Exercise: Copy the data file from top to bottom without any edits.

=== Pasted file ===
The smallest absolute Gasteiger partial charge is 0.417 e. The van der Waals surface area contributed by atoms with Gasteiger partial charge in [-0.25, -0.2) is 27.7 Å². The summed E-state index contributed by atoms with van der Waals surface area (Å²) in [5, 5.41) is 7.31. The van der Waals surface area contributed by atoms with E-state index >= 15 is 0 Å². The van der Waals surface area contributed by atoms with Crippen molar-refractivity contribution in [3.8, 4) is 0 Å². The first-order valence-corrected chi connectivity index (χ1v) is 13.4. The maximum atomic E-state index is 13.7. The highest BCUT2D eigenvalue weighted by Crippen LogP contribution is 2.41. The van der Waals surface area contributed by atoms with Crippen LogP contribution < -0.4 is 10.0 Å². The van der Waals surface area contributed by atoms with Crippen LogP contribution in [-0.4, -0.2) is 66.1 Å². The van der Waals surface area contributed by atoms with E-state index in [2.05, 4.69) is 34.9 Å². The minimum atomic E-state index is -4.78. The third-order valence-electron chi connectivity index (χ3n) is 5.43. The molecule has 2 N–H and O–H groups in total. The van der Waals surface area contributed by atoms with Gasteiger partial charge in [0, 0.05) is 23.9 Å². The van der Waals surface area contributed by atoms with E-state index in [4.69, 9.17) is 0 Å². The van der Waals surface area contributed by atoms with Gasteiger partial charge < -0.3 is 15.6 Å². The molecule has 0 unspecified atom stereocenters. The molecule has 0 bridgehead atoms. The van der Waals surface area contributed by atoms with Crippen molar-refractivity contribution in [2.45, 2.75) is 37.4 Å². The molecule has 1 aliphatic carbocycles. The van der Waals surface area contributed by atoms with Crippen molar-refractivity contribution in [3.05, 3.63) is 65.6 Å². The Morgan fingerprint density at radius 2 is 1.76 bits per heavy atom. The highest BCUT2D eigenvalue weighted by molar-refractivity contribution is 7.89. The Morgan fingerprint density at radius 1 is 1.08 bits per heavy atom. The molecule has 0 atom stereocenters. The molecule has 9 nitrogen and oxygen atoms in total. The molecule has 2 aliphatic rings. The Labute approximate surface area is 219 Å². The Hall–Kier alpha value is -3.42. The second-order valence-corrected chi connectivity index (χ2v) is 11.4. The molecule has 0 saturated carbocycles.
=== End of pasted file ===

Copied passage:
The smallest absolute Gasteiger partial charge is 0.417 e. The van der Waals surface area contributed by atoms with Gasteiger partial charge in [-0.25, -0.2) is 27.7 Å². The summed E-state index contributed by atoms with van der Waals surface area (Å²) in [5, 5.41) is 7.31. The van der Waals surface area contributed by atoms with E-state index >= 15 is 0 Å². The van der Waals surface area contributed by atoms with Crippen molar-refractivity contribution in [3.8, 4) is 0 Å². The first-order valence-corrected chi connectivity index (χ1v) is 13.4. The maximum atomic E-state index is 13.7. The highest BCUT2D eigenvalue weighted by Crippen LogP contribution is 2.41. The van der Waals surface area contributed by atoms with Crippen LogP contribution < -0.4 is 10.0 Å². The van der Waals surface area contributed by atoms with Crippen LogP contribution in [-0.4, -0.2) is 66.1 Å². The van der Waals surface area contributed by atoms with E-state index in [2.05, 4.69) is 34.9 Å². The minimum atomic E-state index is -4.78. The third-order valence-electron chi connectivity index (χ3n) is 5.43. The molecule has 2 N–H and O–H groups in total. The van der Waals surface area contributed by atoms with Gasteiger partial charge in [0, 0.05) is 23.9 Å². The van der Waals surface area contributed by atoms with E-state index in [4.69, 9.17) is 0 Å². The van der Waals surface area contributed by atoms with Gasteiger partial charge < -0.3 is 15.6 Å². The molecule has 0 unspecified atom stereocenters. The molecule has 0 bridgehead atoms. The van der Waals surface area contributed by atoms with Crippen molar-refractivity contribution in [2.45, 2.75) is 37.4 Å². The molecule has 1 aliphatic carbocycles. The van der Waals surface area contributed by atoms with Crippen molar-refractivity contribution in [3.05, 3.63) is 65.6 Å². The Morgan fingerprint density at radius 2 is 1.76 bits per heavy atom. The highest BCUT2D eigenvalue weighted by molar-refractivity contribution is 7.89. The Morgan fingerprint density at radius 1 is 1.08 bits per heavy atom. The molecule has 0 atom stereocenters. The molecule has 9 nitrogen and oxygen atoms in total. The molecule has 2 aliphatic rings. The Labute approximate surface area is 219 Å². The Hall–Kier alpha value is -3.42. The second-order valence-corrected chi connectivity index (χ2v) is 11.4. The molecule has 0 saturated carbocycles.